The following appears in the April issue of California Sportsman:
By Chris Cocoles
He scanned the playing field with game face on – a stern look of determination befitting an elite athlete.
It was there that Jared Goff, standout college quarterback and soon-to-be first-round pick in this month’s NFL Draft, locked in on his target, which was as usual tucked in between the obstacles standing in his way. Moments like that made him understand that the margin of error between the elation of success and dismay of failure was slight. A miscalculation here, a tiny missed adjustment there, and your status would freefall from hero to scapegoat. It’s what Goff signed up for when he accepted his place as his sport’s next best thing.
Except in this setting, Goff wasn’t surrounded by 70,000 critics in the stands, but the pressure to succeed hovering nonetheless. He wore not the blue-and-gold helmet and No. 16 jersey of his University of California Golden Bears, but a Go Wild Camo uniform. In his hands wasn’t a football but a Ruger American rifle. He wasn’t throwing to a wide receiver covered by a cornerback but taking a shot at wild pigs darting in and out of bushes and shrubbery in the foothills of Colusa County. These were the shots that were going to define this father-son hunt with dad and former Major League Baseball player Jerry Goff. Mike Pawlawski, like Jared another Cal Bear quarterback and passionate sportsman (California Sportsman, June 2014), was also on hand to film an episode of his football-themed TV show, Gridiron Outdoors.
The stage belonged to Jared Goff, the kind of spot his sport’s best thrive in. But his pigs were spooked by a previous shot and vacated the main trail.
“My heart rate’s going, the adrenaline’s flowing right now, and I’m ready to go down there and chase them, stalk them and take a shot,” Goff said on the show, which will air this month on the Outdoor Channel.
“The only shot left for the kid is a small lane that these pigs will have to cross to get back on the trail,” Pawlawski narrated.
This was a whole new end zone for the kid to cross.
FATHERS AND THEIR SONS having an athletic connection has always been part of our fascination with pro and college sports. From football’s Mannings to auto racing’s Earnhardts, basketball’s Currys and baseball’s Bonds, generations of fans both young and old are linked by these strong family ties.
The Goffs have now joined that fraternity, both with a connection to the Berkeley campus of the University of California. Jerry Goff was a baseball catcher for the Golden Bears (he also spent a year on the football team as a punter) in the mid-1980s and was a third-round selection by the Seattle Mariners in the 1986 draft. Goff was a grinder in his pro career, reaching the majors and playing 90 games for three teams (Montreal, Pittsburgh and Houston). He retired in 1996, a couple years after he and wife Nancy gave birth to their second child, a son they named Jared Thomas Goff.
Jerry’s dad grew up north of San Francisco near rural Point Reyes and was a devoted hunter, and some of Jerry’s best adolescent memories were spent with his father – not just the hunts themselves but the process of taking shooting lessons and learning hunter education. Jerry always loved to hunt deer, so taking young Jared out and stalking a buck was a goal.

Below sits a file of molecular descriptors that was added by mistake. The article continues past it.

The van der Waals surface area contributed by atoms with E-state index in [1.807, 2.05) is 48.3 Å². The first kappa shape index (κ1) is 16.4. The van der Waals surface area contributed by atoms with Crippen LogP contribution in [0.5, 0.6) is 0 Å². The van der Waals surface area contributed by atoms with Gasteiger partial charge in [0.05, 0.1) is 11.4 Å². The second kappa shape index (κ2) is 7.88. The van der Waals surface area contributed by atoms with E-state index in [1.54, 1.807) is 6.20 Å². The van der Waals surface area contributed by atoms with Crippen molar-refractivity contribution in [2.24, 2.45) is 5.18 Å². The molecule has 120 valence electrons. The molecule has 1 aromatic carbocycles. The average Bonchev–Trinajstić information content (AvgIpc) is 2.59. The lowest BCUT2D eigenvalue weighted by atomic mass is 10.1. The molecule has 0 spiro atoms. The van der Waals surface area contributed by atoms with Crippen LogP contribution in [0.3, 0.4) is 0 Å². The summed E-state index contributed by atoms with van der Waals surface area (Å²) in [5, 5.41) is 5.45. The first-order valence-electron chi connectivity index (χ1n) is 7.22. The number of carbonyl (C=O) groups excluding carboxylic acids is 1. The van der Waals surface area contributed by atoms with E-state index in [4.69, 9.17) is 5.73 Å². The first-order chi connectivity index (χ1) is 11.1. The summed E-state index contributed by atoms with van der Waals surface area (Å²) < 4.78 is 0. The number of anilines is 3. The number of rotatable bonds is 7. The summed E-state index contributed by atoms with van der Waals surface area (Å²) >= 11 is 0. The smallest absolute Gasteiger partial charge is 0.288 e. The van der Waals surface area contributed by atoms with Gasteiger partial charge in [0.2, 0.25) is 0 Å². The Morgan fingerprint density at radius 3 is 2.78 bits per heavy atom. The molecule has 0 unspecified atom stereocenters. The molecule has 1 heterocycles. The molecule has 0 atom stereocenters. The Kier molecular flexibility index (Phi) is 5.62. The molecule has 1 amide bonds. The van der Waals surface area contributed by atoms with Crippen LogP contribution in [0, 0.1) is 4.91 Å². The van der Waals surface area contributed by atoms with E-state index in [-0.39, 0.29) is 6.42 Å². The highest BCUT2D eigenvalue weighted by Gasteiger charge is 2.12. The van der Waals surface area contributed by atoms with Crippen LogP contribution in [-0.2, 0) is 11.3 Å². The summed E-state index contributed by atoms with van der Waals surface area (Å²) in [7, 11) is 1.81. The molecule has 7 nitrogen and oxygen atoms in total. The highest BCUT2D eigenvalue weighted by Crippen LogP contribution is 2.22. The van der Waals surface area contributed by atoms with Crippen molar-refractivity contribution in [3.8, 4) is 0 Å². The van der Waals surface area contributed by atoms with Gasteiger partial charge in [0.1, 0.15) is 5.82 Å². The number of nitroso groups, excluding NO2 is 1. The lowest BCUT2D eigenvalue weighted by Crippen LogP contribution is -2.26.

“Unfortunately we were never able to do that. Times have changed a little bit too,” he says of kids of this technology-crazed era appreciating the outdoors less and less.
That’s not to suggest the Goffs didn’t experience some of Dad’s passions. Family fishing trips (Jared also has an older sister, Lauren) became regular parts of their lives.
“We’d go out in (San Francisco Bay and the Pacific) and go after sturgeon, stripers, halibut, flounder; I grew up doing that,” Jerry says. “But my favorite is stream fishing in the Sierras. Fortunately, we had an abundance of lakes around us, and that’s what Jared and I did a lot of. And I also got my daughter involved.”
But living in Marin County (Novato) was, like for most Bay Area residents, a futile challenge to find much open land to hunt. Back in Jerry’s childhood in nearby San Rafael, he and his dad had it easier to find open spaces. But these days, most of those opportunities have gone away. And even as Jerry embarked on a life in baseball and then raised a family with a new career – he’s now a firefighter with the Millbrae Fire Department – finding time to hunt and the logistics of it “became, unfortunately, more of a hassle than anything,” he says.
Pawlawski, whose show chronicles hunting and fishing trips with current or former football players and coaches, had grown close to Goff since they share a bond as Bears quarterbacks. So it was natural for everyone to put a trip together if everyone’s schedules would allow.
“Jared knew about the show and we talked about it and he expressed some interest to me at one point. And I told him I wanted to get him on the show and talked to Jerry about it and he was all for it,” says Pawlawski, Cal’s starter in the early 1990s and currently the analyst on the team’s radio broadcasts. “So we worked it out to where we could get them out there in the summer before they went to (fall) camp. And it was very intriguing to Jared.”
So Pawlawski set them up in July to hunt around the Northern California community of Maxwell, off Interstate 5 halfway between the cities of Williams and Willows.
It was good timing for Jared to get away.
“I think there was some uncertainty because he’s never really done it,” Jerry Goff says of executing the plan for Jared. “But I think it was a time for him to just decompress for three days and not have to do any football stuff. He would be able to learn kind of a new craft he’d never done, and he loves to learn new stuff (Jared did learn how to fire a shotgun previously, so he did have some experience, though this was his first hunt). He’d always talk about wanting to do it.”
And now it was all happening at game speed.
SOME OF THE BEST moments dads and their kids experience together are trying to beat each other in “friendly competition.”